H turned six last week, and O turns four tomorrow. To celebrate, we’re hosting a combined birthday party this weekend for all the little boys in both their classes. But tomorrow, just as we did last week for H, we’ll celebrate a different way: Mama Can’t Say No Day, a new (and rare) tradition in our house.
“Mama Can’t Say No Day?” you say. “That sounds like a bad idea.”
But it’s not. Actually, it’s pretty great. This re-post below tells you about our first Mama Can’t Say No Day, and proves that empowering your kids can go a long, long way.
Mama Just Can’t Say No – May 3, 2010
“Maura, I have your son here in my office.”
I have to be honest—I’ve received more phone calls like this lately than I care to admit. “Is everything ok?” I ask. “Is he hurt?”
“No, no. He’s just refusing to take a nap. It’s disrupting the other kids. We’ve tried reasoning with him and ignoring him and putting him in time out. Nothing’s working. What do you suggest?”
What I think but don’t say: “Have you tried bribing him? Or taking away his toys? Or smoothing his hair and rocking him to sleep?” But I’m too ashamed of my “works like a charm” Bad Mom tactics. Instead, I say, “I’m so sorry! Daycare has been such a huge transition for him. We’ll talk to him again tonight. Meanwhile I’d welcome your advice…”
“Do you practice discipline in your home?”
I think about O, my sweet, snuggly 3-yr-old mama’s boy and am instantly defensive. In a family of huggers, he hugs the longest and the hardest. He holds my hand as he falls asleep and smiles when I wake him in the morning. O is just a lovable, jolly kid who happened to inherit his mother’s exaggerated stubborn streak. In our house, discipline usually turns into one massive standoff, with me saying “No!” and him saying “Yes!” until we no longer remember what we’re doing.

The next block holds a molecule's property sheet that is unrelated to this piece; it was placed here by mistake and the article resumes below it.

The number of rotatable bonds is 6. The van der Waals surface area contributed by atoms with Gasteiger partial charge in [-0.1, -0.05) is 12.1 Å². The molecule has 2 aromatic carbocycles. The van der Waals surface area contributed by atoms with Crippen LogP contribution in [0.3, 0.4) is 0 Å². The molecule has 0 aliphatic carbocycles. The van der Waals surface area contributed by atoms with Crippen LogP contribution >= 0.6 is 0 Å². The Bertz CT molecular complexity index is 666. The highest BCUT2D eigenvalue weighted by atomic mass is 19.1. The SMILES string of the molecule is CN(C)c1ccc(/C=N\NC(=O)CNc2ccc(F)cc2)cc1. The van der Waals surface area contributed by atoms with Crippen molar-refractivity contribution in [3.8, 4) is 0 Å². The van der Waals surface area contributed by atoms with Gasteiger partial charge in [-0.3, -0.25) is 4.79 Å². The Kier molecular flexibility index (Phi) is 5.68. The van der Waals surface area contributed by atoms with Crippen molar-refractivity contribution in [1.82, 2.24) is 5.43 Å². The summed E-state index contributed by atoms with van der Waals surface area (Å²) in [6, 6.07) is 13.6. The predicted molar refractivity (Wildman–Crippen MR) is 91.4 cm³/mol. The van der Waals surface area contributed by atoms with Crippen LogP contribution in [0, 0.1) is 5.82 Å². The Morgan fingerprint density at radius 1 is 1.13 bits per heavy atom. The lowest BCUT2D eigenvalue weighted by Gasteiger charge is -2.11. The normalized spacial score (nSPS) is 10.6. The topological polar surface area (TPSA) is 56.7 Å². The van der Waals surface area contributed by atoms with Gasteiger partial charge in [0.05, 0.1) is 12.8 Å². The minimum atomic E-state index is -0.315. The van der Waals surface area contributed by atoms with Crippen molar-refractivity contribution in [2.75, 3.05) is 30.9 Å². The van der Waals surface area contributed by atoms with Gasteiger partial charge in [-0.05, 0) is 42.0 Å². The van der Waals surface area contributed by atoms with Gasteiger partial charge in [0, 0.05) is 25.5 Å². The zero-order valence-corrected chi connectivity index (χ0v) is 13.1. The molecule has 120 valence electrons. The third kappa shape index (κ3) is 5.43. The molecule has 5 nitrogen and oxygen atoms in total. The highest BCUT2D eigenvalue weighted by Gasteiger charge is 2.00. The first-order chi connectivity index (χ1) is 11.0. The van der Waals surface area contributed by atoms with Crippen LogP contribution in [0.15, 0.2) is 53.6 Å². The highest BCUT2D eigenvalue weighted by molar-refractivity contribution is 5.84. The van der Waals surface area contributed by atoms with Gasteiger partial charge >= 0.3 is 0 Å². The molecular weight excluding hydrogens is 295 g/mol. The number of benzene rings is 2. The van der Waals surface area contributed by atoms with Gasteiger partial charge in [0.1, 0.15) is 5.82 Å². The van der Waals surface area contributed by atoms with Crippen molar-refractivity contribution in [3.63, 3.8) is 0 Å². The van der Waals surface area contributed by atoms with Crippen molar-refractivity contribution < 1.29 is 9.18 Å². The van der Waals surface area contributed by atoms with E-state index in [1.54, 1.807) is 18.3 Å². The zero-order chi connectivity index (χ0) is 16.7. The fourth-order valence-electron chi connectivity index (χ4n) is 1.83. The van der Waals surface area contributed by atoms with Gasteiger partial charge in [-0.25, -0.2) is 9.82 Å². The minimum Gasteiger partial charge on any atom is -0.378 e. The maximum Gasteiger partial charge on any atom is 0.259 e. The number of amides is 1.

“Barriers are important. Kids need structure. They want it, and they thrive on it. Don’t be afraid to be the boss.”
I thank her and we say goodbye. After a minute or so of burying my face in my hands, I take a deep breath and get back to work.
The truth is, I say “no” constantly. No jumping on the bed. Eat your grapes, or no dessert. Keep your feet off your brother. Stop moving around on your chair. No! Non! Nicht! Não! Enough!
I’m not a nag by nature, and I’m not a bossy person, so this constant setting and enforcing of rules goes against my general grain. I do it because I have to. Because I know I need to. Because, like every other mom, I’ve read all the experts, and I’ll do anything it takes to keep my kids from dragging my name through their therapy sessions 25 years from now.
Even so, EVERYONE needs a day off once in a while. That’s precisely why today was so outstanding. For the first time, I decided to just scrap all the parenting rules and follow nothing but maternal instinct.
I hear two sets of little boy feet coming down the stairs. Two smiley kiddos appear with stick-uppy hair.
“Hi Mama!” H says gleefully.
“Hiya, pumpkin. What day is it, buddy?”
“The Day Mama Can’t Say No!”
“That’s right! Hey O, what does that mean?”
“We’re the bosses!”
“And what do the bosses want for breakfast?”
“Chocolate chip muffins!”
Well. Chocolate chip muffins it is.
Here’s what else the bosses did today:
- Chose their clothes and got dressed by themselves (something they do every day—just not so eagerly)
- Brushed their teeth without argument (even if they did select the Thomas the Tank Engine toothpaste for toddlers, rather than that nasty “Sparkleberry!” flavored crap)
- Made tantrum-free movie selections at Blockbuster
- Talked me into racing the Target shopping cart down an empty aisle or two
- Ordered bacon—five pieces each—and ate quietly all through lunch
- Laughed their little blond heads off through two Phineas and Ferb episodes, then announced they were ready for a nap
- Had a massive Star Wars lightsaber battle with Uncle SC without antagonizing one another
- Enjoyed a very bubbly bubble bath
- Went to sleep at 9:00, exhausted and happy
It’s clear to me. When I loosen the reins on these guys, when I guide them rather than lord over them, when I tell them I trust them—and they actually believe me—then eight times out of 10 they’ll make good choices. They’ll stop railing against me in their little boy way. I guess in my heart I’ve always known this about them.
I make mistakes with my boys every day, and I count those mistakes as I fall asleep each night. But in the end, I can’t help but think: If they know I love them fiercely and obstinately and blindly and devotedly and proudly and without a hint of desire to change them, then they’ll believe in themselves, and they’ll want to do what’s right.
I wonder what the experts would say about that.
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